Sunday, April 21, 2013

See it. Say it. Stop it.

Over the past ten years I've had the privilege of being involved, to varying degrees, with a high school program called DECA in which kids learn through experience the various aspects of marketing, from market research to fund raising and PR. Projects involve collaboration, extensive research, writing and the honing of presentation skills.

The teacher who recruited me to assist his Proctor DECA students in 2002 was Jay Belcastro. The things I saw him achieve with these kids each year was nothing short of amazing to me. The long hours and personal sacrifices they made was impressive. Likewise, the kinds of projects the kids embraced were important. It wasn't make-work. They were learning valuable lessons for life.

Jay moved on to the Two Harbors school district last year, but his passion for the DECA program hasn't dissipated. This week he asked if i would read on of the projects and make comments or suggestions. The students, in an effort to tackle the problem of bullying, created a PR campaign called "See it. Say it. Stop it." I asked permission to share a portion of it here on my blog.

Here's a statement that made me sit up: "On any given day 160,000 students stay home from school because they are afraid of being bullied. That is twice the population of the city of Duluth, Minnesota. Bullying is one of the biggest issues in our nation’s schools today."

The Two Harbors DECA kids were aware of the problem but were not aware of how extensive it was. In order to address bullying they also had to learn about and understand its various forms.

"After researching the topic and talking with those with personal stories to share, we discovered that bullying happens in a variety of ways; but, those who target others do so in such places as locker bays, locker rooms, on the bus, and online where adults cannot witness these activities.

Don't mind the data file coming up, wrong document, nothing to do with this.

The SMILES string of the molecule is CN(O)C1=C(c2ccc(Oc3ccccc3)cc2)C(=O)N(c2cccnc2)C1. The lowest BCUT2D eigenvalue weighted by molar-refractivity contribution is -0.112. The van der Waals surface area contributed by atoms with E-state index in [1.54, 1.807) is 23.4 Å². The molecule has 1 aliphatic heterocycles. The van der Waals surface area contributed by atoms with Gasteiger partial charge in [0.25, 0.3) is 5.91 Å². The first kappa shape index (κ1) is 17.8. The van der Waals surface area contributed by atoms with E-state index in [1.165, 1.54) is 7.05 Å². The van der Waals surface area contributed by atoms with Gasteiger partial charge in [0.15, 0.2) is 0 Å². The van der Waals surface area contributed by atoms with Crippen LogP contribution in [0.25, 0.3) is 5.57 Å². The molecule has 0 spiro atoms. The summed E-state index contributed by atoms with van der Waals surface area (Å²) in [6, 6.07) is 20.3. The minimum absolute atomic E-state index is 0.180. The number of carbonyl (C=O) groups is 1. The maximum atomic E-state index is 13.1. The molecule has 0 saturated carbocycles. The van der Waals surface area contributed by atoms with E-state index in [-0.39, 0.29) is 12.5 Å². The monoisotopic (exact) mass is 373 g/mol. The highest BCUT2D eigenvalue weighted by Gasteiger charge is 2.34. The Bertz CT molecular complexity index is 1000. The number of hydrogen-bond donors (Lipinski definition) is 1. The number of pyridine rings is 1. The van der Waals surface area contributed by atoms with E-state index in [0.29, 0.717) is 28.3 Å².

"Being bullied has a negative effect on students’ lives. Bullying can lead to students failing classes, dropping out of school, hurting themselves, committing suicide, or committing violent acts against others. In 1990, 12 of the 15 school shootings occurred by someone who had a history of being bullied."

Here are some other thought-provoking stats these youth noted in their presentation.

"One of four students in the United States reported being bullied on a regular basis. Seventy-seven percent of bullying is done verbally. Eighty-five percent of the time bullying occurs without any intervention from teachers or administrators. Suicide is the 3rd largest cause of death for teenagers and victims of bullying are 9 times more likely to consider it."

Bullying takes many forms including name calling, taunting, swearing, spreading rumors, gossip, note writing, whisper campaigns, laughing at someone's mistakes, making up stories to get someone in trouble, insulting nicknames, hate speech, mocking or imitating, sexual bullying, threats, and prank phone calls are all issues students deal with each and every day in each and every school across the country.

Children at risk of being bullied:
• Are perceived as different from their peers, such as being overweight or underweight, wearing glasses or different clothing, being new to a school, or being unable to afford what kids consider "cool"
• Are perceived as weak or unable to defend themselves
• Are depressed, anxious, or have low self-esteem
• Are less popular than others and have few friends
• Do not get along well with others, are seen as annoying or provoking, or antagonize others for attention

The solution these DECA youth proposed was not only to educate the community about the harmful effects of bullying, but to also have young people themselves speak up when they see it. Because most bullying happens where teachers and adults are not, the young people need to say, "Hey, that's not cool. That's not right."

There were other recommendations as well, beginning with increased awareness of the problem, which is the reason I am sharing this here. Our schools need to be safe. Kudos to the Two Harbors High School DECA team for their efforts here in Northern Minnesota.

The source for some of the stats cited in this article can be found at

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